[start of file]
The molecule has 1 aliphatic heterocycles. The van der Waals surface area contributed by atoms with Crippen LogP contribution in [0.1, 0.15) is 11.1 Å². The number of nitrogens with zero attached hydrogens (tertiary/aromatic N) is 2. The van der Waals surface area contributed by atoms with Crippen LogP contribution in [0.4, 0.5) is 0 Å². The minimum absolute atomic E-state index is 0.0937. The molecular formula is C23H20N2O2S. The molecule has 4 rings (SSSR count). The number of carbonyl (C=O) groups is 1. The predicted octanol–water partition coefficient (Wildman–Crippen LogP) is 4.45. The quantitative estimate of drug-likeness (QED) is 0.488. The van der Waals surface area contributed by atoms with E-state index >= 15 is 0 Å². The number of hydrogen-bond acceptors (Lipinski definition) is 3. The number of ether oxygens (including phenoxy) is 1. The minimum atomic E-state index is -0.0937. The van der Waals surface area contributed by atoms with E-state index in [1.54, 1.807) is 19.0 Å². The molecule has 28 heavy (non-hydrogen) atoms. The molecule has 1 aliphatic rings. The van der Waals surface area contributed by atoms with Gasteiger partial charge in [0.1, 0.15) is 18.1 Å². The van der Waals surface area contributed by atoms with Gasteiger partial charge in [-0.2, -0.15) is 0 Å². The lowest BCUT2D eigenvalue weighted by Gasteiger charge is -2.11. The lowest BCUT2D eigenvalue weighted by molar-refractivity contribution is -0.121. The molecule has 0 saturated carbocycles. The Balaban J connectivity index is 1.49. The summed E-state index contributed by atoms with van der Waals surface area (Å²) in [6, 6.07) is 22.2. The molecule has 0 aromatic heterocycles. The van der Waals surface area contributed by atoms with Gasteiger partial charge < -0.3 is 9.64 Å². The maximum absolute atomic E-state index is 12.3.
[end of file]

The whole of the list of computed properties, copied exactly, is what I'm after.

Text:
The molecule has 1 aliphatic heterocycles. The van der Waals surface area contributed by atoms with Crippen LogP contribution in [0.1, 0.15) is 11.1 Å². The number of nitrogens with zero attached hydrogens (tertiary/aromatic N) is 2. The van der Waals surface area contributed by atoms with Crippen LogP contribution in [0.4, 0.5) is 0 Å². The minimum absolute atomic E-state index is 0.0937. The molecular formula is C23H20N2O2S. The molecule has 4 rings (SSSR count). The number of carbonyl (C=O) groups is 1. The predicted octanol–water partition coefficient (Wildman–Crippen LogP) is 4.45. The quantitative estimate of drug-likeness (QED) is 0.488. The van der Waals surface area contributed by atoms with E-state index >= 15 is 0 Å². The number of hydrogen-bond acceptors (Lipinski definition) is 3. The number of ether oxygens (including phenoxy) is 1. The minimum atomic E-state index is -0.0937. The van der Waals surface area contributed by atoms with E-state index in [1.54, 1.807) is 19.0 Å². The molecule has 28 heavy (non-hydrogen) atoms. The molecule has 1 aliphatic rings. The van der Waals surface area contributed by atoms with Gasteiger partial charge in [0.1, 0.15) is 18.1 Å². The van der Waals surface area contributed by atoms with Gasteiger partial charge in [-0.2, -0.15) is 0 Å². The lowest BCUT2D eigenvalue weighted by Gasteiger charge is -2.11. The lowest BCUT2D eigenvalue weighted by molar-refractivity contribution is -0.121. The molecule has 0 saturated carbocycles. The Balaban J connectivity index is 1.49. The summed E-state index contributed by atoms with van der Waals surface area (Å²) in [6, 6.07) is 22.2. The molecule has 0 aromatic heterocycles. The van der Waals surface area contributed by atoms with Gasteiger partial charge < -0.3 is 9.64 Å². The maximum absolute atomic E-state index is 12.3.